Punch that beat.
To me, like many rhythm game fans in the PS2 era, the release of Amplitude, the sequel to Harmonix's Frequency, was a big deal. Because my anticipation was at such a fevered pitch when I first slid it in, I had the cruel misfortune of actually enjoying the P.O.D. song “Boom", a psychological trick for which I will never forgive the developers. Now every time I hear it, I feel like playing a music game while punching people in the face, an inclination I feared would one day get the best of me.
Not a moment too soon, Zen Studios has come to my rescue. Thanks to their new rhythm action game KickBeat for Vita, I can pummel dudes freely, yelling “BOOOOM!” to punctuate each landed blow, and my only penalty will be embarrassing myself on the train instead of being sent to jail.
KickBeat throws you on a dance floor and surrounds you with packs of enemies, who move into position before attacking you to the beat of the music. Using a combination of d-pad and button presses, you pound your would-be attackers before they can lay their hands on you, ideally creating a long, flowing string of moves that looks as much like a choreographed kung-fu fight as they do a dance routine.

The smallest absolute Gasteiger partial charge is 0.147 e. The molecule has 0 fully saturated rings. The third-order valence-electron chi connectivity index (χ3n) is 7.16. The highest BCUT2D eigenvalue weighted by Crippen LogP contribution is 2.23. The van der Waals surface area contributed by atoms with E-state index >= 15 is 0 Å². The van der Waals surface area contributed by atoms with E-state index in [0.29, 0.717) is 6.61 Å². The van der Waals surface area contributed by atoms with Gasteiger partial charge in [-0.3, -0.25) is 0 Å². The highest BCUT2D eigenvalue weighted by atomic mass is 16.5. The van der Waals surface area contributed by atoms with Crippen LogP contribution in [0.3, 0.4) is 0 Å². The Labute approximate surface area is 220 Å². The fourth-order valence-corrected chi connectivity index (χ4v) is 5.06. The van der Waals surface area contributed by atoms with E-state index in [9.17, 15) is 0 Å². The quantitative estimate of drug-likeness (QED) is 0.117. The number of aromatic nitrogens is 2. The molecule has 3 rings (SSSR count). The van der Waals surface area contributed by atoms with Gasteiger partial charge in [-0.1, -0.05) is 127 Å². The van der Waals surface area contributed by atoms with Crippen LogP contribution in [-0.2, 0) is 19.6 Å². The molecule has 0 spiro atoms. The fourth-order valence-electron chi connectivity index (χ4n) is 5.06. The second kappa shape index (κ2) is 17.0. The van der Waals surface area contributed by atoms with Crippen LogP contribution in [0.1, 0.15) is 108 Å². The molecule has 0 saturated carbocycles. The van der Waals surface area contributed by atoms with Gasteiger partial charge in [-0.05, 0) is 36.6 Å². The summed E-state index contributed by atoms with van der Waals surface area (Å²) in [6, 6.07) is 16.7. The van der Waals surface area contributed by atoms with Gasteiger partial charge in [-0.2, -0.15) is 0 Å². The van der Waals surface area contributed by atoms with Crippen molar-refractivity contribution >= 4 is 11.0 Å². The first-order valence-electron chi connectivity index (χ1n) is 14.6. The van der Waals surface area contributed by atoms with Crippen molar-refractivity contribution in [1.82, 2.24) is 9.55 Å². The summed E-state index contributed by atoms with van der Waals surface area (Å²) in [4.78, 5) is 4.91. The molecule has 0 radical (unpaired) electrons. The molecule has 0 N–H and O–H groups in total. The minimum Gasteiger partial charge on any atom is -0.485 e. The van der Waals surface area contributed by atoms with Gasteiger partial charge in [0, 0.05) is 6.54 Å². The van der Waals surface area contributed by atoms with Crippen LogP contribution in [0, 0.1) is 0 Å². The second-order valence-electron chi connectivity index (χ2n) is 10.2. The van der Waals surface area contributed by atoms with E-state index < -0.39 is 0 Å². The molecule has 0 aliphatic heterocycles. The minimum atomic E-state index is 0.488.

Martial arts and dancing already have so much synergy (just look at capoeira) that it seems preposterous that games have never married the two as directly as KickBeat does. Zen has done a good job of capturing the best of both worlds here, with animations that clearly had a lot of love poured into them. Originally, Zen went as far as hiring a martial arts expert to provide motion capture data, but after spending much time and even more money, they weren't happy with the look and feel, at which point they decided to hand-animate everything. The results speak for themselves: It will make you feel both balletic and empowered while laying down the smack.
Aside from P.O.D., aka the greatest band ever, KickBeat sports a mix of other licensed artists as well as original compositions. Because of the combat-oriented gameplay, most of the songs are understandably upbeat, energetic, and aggressive, but if you want to kick ass while listening to ABBA, your prayers have been answered. KickBeat allows you to import any mp3s you've stored on your Vita, giving you an infinite amount of replay value. I wasn't able to test this feature out personally, but if it works well, you'll have a limitless supply of tracks to play to.
or may not be importing the entire track list from Amplitude and Frequency when I get my hands on a retail copy of KickBeat, which releases this Spring. Kung Fu + Freezepop? Yes, please!